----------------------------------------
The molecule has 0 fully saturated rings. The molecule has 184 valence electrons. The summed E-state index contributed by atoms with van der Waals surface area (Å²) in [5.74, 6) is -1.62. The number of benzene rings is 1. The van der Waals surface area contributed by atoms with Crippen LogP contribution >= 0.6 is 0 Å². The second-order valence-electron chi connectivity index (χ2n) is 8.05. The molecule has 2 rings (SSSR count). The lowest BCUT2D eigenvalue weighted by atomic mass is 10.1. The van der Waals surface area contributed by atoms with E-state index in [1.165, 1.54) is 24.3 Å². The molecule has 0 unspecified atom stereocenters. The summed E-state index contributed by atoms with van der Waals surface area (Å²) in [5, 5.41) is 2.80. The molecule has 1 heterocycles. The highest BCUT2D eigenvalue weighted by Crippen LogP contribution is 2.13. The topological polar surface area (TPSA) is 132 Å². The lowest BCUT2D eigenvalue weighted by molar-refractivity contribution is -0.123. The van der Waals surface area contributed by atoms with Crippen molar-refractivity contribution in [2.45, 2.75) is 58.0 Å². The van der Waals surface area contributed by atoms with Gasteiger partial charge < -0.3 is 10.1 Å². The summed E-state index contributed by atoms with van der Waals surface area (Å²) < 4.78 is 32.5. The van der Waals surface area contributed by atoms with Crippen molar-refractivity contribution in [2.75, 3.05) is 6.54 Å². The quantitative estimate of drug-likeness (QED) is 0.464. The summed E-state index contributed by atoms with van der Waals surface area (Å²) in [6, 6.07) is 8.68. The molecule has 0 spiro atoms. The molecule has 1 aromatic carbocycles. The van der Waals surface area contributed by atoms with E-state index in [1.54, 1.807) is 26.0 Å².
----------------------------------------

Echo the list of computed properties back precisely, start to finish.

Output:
The molecule has 0 fully saturated rings. The molecule has 184 valence electrons. The summed E-state index contributed by atoms with van der Waals surface area (Å²) in [5.74, 6) is -1.62. The number of benzene rings is 1. The van der Waals surface area contributed by atoms with Crippen LogP contribution >= 0.6 is 0 Å². The second-order valence-electron chi connectivity index (χ2n) is 8.05. The molecule has 2 rings (SSSR count). The lowest BCUT2D eigenvalue weighted by atomic mass is 10.1. The van der Waals surface area contributed by atoms with E-state index in [1.165, 1.54) is 24.3 Å². The molecule has 0 unspecified atom stereocenters. The summed E-state index contributed by atoms with van der Waals surface area (Å²) in [5, 5.41) is 2.80. The molecule has 1 heterocycles. The highest BCUT2D eigenvalue weighted by Crippen LogP contribution is 2.13. The topological polar surface area (TPSA) is 132 Å². The lowest BCUT2D eigenvalue weighted by molar-refractivity contribution is -0.123. The van der Waals surface area contributed by atoms with Crippen molar-refractivity contribution in [2.45, 2.75) is 58.0 Å². The van der Waals surface area contributed by atoms with Gasteiger partial charge < -0.3 is 10.1 Å². The summed E-state index contributed by atoms with van der Waals surface area (Å²) < 4.78 is 32.5. The van der Waals surface area contributed by atoms with Crippen molar-refractivity contribution in [2.75, 3.05) is 6.54 Å². The quantitative estimate of drug-likeness (QED) is 0.464. The summed E-state index contributed by atoms with van der Waals surface area (Å²) in [6, 6.07) is 8.68. The molecule has 0 spiro atoms. The molecule has 1 aromatic carbocycles. The van der Waals surface area contributed by atoms with E-state index in [1.54, 1.807) is 26.0 Å².